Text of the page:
Living in fear that a family member may be deported can make starting a life in a new country hard and unsettling. It can also feel disheartening when a loved one is living abroad while the rest of the family resides in a different location.
If either of these situations applies to you, you should reach out to a compassionate immigration attorney. If you are in the midst of a green card, visa, or deportation problems with a relative, an experienced Atlanta family immigration lawyer may be able to address these obstacles and suggest a solution.
United States Citizenship and Immigration Services (USCIS) is the federal entity that provides avenues for obtaining a visa, a green card, or citizenship. Depending on the circumstances, it also facilitates methods for avoiding deportation.
The intended spouse of a United States citizen in Atlanta may be admitted as a nonimmigrant under a K-1 visa. Because a K-1 visa expires after 90 days, the couple should marry within that period. Nonimmigrants may then be able to bring their children to America on a K-2 visa.
After the wedding, the American citizen may apply for legal permanent residency for their new spouse. An Atlanta attorney who has experience with family immigration law could help file the proper paperwork on behalf of the newlyweds to make sure that important deadlines are met and all required documents are in order.
After one relative achieves lawful permanent resident (LPR) status, they might be able to qualify immediate relatives for a green card. Per USCIS regulations, an immediate relative of a legal permanent resident may apply for a green card if they are in any of the following groups:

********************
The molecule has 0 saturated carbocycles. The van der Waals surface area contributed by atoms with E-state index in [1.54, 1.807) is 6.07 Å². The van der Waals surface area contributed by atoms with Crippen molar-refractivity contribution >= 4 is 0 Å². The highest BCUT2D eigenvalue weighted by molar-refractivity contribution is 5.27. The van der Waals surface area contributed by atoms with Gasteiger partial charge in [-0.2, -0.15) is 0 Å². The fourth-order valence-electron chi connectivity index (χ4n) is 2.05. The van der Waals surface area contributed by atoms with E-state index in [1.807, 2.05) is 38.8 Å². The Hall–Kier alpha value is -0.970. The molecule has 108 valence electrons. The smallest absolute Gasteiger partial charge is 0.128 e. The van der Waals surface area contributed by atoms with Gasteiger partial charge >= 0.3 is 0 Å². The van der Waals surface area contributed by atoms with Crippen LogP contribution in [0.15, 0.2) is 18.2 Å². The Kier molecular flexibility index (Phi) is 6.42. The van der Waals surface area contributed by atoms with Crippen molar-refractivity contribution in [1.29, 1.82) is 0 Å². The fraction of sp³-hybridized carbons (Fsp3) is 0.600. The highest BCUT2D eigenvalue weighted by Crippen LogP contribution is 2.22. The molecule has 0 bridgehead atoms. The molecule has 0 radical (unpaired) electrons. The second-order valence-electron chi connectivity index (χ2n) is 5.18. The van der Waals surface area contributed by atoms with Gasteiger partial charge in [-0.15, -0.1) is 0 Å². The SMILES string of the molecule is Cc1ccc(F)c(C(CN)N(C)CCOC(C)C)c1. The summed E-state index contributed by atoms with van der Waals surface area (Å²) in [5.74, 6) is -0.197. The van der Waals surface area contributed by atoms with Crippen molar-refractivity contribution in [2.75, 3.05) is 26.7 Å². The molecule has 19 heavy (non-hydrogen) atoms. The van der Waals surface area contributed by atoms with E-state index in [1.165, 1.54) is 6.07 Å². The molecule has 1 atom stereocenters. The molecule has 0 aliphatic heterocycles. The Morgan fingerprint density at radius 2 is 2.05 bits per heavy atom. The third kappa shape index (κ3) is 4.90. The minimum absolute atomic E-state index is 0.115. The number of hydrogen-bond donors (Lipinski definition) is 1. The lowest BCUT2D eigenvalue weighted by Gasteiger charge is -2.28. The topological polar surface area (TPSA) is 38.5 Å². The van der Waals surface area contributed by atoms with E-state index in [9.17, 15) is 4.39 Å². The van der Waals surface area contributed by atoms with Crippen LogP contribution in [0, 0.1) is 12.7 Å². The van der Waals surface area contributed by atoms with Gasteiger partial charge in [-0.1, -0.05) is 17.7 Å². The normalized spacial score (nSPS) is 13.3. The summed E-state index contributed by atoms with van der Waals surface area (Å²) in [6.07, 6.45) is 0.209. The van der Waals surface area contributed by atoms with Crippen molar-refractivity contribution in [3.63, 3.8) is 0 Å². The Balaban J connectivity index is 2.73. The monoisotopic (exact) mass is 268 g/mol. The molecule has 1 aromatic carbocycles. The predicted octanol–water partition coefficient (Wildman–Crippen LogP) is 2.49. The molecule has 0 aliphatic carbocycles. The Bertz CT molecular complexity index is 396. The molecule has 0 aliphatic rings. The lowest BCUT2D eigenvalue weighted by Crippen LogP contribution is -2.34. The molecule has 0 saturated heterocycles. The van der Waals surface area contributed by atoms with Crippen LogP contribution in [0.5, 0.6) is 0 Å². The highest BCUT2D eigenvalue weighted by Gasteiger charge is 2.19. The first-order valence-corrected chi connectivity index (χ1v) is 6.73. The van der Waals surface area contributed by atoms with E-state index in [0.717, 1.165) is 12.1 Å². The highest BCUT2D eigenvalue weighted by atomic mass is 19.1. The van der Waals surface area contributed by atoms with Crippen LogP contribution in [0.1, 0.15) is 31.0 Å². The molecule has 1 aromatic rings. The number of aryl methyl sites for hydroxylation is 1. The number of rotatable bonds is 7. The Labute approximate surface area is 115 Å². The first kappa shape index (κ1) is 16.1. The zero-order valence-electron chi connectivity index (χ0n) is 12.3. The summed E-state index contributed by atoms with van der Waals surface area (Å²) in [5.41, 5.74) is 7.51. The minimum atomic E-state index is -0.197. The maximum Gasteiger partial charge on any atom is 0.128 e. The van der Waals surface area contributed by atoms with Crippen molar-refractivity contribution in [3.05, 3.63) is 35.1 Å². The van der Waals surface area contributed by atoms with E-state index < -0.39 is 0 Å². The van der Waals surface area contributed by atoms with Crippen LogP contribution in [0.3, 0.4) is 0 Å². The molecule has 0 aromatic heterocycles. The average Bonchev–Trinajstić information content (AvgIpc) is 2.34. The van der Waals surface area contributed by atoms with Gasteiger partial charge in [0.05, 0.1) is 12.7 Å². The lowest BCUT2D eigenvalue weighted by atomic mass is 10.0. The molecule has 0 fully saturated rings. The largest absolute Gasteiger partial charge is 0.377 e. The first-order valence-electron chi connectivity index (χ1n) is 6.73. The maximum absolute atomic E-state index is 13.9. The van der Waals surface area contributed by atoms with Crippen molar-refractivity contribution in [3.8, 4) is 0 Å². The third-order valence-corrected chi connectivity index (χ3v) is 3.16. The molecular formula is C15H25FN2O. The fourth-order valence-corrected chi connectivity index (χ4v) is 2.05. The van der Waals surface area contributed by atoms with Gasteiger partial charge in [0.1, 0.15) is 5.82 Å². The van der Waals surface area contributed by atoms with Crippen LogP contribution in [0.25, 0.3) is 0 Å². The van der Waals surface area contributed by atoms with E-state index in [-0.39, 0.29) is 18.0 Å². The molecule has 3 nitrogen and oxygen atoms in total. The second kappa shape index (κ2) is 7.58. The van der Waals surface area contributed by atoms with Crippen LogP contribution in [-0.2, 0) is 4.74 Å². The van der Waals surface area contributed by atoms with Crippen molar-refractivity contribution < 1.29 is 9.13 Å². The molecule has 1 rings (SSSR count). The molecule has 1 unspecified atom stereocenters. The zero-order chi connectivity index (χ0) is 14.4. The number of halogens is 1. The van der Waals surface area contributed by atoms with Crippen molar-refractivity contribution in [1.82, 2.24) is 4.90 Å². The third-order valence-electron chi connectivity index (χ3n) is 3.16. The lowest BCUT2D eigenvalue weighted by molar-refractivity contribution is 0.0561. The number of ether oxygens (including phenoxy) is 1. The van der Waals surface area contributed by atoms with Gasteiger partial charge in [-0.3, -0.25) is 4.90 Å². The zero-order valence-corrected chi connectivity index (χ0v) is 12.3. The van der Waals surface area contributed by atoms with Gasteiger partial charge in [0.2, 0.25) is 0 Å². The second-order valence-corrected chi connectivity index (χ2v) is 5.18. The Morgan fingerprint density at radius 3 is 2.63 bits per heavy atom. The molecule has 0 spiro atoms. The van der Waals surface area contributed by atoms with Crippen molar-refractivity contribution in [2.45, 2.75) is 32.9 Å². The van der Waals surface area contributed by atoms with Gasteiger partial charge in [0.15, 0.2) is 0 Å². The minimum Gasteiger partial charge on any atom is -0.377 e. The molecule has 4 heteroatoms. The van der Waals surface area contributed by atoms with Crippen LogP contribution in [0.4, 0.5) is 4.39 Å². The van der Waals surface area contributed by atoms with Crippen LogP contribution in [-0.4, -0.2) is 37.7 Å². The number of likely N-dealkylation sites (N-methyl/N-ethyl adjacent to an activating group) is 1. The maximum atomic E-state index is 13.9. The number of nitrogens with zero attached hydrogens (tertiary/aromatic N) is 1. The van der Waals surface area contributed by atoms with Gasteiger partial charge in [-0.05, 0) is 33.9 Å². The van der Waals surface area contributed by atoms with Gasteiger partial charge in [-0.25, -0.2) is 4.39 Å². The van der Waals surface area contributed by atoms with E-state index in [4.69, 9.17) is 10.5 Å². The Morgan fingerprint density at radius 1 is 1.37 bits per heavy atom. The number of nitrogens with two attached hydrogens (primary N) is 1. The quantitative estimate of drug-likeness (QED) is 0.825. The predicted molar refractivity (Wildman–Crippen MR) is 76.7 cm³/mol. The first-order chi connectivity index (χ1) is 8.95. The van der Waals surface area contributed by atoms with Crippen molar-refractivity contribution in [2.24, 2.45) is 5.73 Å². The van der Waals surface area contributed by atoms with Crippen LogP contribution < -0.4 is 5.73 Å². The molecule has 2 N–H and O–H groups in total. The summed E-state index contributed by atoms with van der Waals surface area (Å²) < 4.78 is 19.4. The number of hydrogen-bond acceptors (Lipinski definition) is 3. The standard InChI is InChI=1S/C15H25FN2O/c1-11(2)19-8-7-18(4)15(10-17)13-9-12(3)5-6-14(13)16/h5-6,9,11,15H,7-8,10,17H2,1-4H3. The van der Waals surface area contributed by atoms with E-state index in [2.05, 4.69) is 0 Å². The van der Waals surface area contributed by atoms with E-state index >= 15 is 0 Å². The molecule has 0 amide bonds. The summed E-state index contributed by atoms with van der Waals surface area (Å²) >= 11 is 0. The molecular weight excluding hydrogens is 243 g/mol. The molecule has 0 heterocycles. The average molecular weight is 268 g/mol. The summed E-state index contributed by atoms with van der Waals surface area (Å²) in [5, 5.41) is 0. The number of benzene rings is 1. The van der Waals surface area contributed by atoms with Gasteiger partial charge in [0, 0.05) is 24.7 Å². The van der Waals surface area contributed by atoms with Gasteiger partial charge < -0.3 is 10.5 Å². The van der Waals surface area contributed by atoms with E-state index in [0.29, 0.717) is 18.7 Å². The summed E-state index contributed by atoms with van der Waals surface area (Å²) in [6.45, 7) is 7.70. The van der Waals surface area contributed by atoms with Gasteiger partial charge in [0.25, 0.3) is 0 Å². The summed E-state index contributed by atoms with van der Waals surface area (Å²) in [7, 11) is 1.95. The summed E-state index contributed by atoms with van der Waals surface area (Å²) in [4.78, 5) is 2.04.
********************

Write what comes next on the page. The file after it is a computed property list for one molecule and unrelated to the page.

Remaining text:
There may be different procedures for procuring a green card depending on the category an immediate family member falls within. A seasoned family immigration attorney in Atlanta could go over the requirements of green card applications for relatives in further detail.
Atlanta residents who are facing removal from the country may be able to obtain a reprieve if they are related to a United States citizen. The USCIS offers a Provisional Unlawful Presence Waiver, which may be appropriate for family members who are in danger of getting deported.
A spouse of an American citizen or legal permanent resident may also be able to apply for this waiver. Likewise, if a foreign national married in good faith but the marriage was annulled or ended in divorce, they may still be able to avoid removal from the country via a waiver.
If you require immigration information for yourself or a family member, it could be difficult to navigate the processes for visas, green cards, and naturalization on your own. A capable Atlanta family immigration lawyer should be well-versed in issues involving the USCIS or Immigrations Customs and Enforcement (ICE). Call today to schedule a consultation and have your questions answered and your problems addressed.